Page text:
"to exercise lordship" (kata, "down upon," kurios, "a lord"), is translated "mastered" in Acts 19:16 , RV, of the action of the evil spirit on the sons of Sceva (AV, "overcame"). In translating the word amphoteron by its primary meaning, "both," the RV describes the incident as referring to two only. It has been shown, however, that in the period of the Koine (see Foreword) amphoteroi, "both," was no longer restricted to two persons. Ramsay ascribes the abruptness of the word here to the vivid narrative of an eye witness. See Dominion , Lord , Lordship.
Hastings' Dictionary of the New Testament 
In the Acts, Epistles, and Apocalypse three words (κυβερνήτης, δεσπότης, κύριος) are translated ‘master’ in the Revised Version. The Authorized Versionhas ‘masters’ for διδάσκαλοι in James 3:1, the etymological meaning of magistri (so the Rhem.[Note: Rhemish New Testament.]in Hebrews 5:12). The Revised Versionuses ‘teacher’ uniformly.
1 . In Acts 27:11 the Revised Versionhas ‘the master’ for ὁ κυβερνήτης (from κυβερνᾶν, Lat. gubernare , ‘govern’), ‘governor.’ So also Revelation 18:17. The notion is that of steersman (cf. Ezekiel 27:8; Ezekiel 27:27 f.).
2 . The term δεσπότης is strictly the antithesis of δοῦλος, and signifies ‘absolute ownership and uncontrolled power’ (Thayer Grimm’s Gr.-Eng. Lexicon of the NT). So we have it in 1 Timothy 6:1 f., a pertinent warning to the Christian δοῦλοι not to presume on the new fellowship in Christ with their δεσπόται, but to give them all the more honour and service. Christianity should make better δοῦλοι (cf. also Titus 2:9). In 1 Peter 2:18 δεσπότης is in contrast with οἰκέτης; so in 2 Timothy 2:21 it is ἡ οἰκία τοῦ δεσπότου. In 2 Peter 2:1 Christ is called δεσπότης as One Who has purchased His servants. So also Judges 1:4 and possibly Revelation 6:10, though the latter may refer to God as in the Septuagint(cf. Genesis 15:2; Genesis 15:8 etc.) and Acts 4:24.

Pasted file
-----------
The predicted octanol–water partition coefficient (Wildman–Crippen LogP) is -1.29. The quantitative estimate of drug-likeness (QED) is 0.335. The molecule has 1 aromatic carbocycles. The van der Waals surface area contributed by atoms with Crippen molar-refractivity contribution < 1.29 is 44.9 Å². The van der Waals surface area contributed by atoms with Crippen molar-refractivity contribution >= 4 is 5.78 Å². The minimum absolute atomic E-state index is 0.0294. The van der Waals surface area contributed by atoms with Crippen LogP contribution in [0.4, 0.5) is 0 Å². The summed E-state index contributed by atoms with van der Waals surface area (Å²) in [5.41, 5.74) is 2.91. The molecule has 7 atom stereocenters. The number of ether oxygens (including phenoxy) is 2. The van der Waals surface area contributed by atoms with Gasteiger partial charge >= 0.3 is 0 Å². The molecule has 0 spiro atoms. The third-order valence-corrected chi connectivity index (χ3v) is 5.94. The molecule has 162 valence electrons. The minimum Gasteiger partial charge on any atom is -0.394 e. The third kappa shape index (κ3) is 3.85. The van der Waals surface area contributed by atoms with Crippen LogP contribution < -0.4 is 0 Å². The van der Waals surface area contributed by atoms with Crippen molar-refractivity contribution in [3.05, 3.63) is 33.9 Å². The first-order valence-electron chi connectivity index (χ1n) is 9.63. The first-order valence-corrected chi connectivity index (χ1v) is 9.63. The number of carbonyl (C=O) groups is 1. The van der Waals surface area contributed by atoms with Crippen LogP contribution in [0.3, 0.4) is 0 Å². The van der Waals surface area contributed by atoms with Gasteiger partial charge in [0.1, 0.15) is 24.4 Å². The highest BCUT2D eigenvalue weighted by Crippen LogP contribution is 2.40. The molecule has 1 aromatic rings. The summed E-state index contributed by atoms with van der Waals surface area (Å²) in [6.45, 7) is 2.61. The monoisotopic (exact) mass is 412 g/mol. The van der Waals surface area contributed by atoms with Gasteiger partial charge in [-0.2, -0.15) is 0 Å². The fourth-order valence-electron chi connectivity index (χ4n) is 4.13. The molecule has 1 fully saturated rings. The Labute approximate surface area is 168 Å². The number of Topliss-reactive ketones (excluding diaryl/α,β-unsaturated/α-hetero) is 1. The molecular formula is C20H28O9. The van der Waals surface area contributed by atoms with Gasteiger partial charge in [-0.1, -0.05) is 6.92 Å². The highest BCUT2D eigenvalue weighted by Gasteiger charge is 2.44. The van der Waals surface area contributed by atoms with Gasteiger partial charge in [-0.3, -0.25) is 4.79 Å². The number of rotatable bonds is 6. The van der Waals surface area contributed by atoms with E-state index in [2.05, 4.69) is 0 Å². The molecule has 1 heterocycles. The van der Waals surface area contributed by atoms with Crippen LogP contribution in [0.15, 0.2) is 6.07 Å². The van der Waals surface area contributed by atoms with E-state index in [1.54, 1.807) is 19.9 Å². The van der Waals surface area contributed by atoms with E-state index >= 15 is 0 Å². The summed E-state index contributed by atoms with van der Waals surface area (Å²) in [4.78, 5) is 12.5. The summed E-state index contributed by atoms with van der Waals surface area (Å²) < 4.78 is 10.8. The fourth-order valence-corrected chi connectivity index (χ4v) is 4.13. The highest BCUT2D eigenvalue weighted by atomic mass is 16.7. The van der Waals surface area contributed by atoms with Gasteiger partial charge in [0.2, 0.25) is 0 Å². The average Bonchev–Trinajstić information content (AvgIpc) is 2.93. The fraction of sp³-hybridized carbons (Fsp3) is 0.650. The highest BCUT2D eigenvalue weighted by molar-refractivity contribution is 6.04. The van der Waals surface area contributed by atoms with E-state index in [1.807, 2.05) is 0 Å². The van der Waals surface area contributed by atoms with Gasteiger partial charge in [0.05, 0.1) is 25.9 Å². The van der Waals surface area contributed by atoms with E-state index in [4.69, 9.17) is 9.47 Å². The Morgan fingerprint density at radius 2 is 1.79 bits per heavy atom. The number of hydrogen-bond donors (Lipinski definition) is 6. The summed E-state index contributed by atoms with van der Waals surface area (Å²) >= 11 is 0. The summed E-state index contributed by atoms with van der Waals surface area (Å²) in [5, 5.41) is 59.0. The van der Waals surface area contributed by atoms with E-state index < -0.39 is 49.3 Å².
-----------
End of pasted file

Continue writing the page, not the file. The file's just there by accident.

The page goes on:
3 . The other term, κύριος, has a wider meaning and is applicable to various relations and ranks of life, and does not necessarily suggest absolutism. The word is originally an adjective from κῦρος, meaning ‘valid,’ ‘authoritative’ (ὁ ἔχων κῦρος), and so the ‘master’ or ‘owner.’ It is applied to the ‘masters’ who exploited the poor girl for gain in Acts 16:16; Acts 16:19. It stands in opposition to δοῦλοι, as in Ephesians 6:5; Ephesians 6:9, Colossians 4:1-2. In Acts 16:30 the jailer uses κύριοι merely as a term of respect to St. Paul and Silas. In Acts 9:5 ( Acts 22:8) St. Paul uses it in asking Jesus who He is, ‘Who art thou, Lord?’ It is not certain that St. Paul here meant more than respect. It is applied to God as the Ruler of the universe. κύριος used for God is translated ‘Lord’ ( q.v. [Note: .v. quod vide, which see.]) (cf. Acts 17:24, 1 Timothy 6:15, Revelation 4:8, etc.). With St. Paul, it may be noted, κύριος usually refers to Christ (cf. Romans 1:4, Galatians 6:18) except in the OT quotations (cf. Romans 4:8; Romans 9:28 f.; but note 1 Corinthians 3:5). The use of κύριος for Nero makes ‘a polemical parallelism between the cult of Christ and the cult of Caesar’ (Deissmann, Light from the Ancient East , Eng. translation, 1911, p. 353).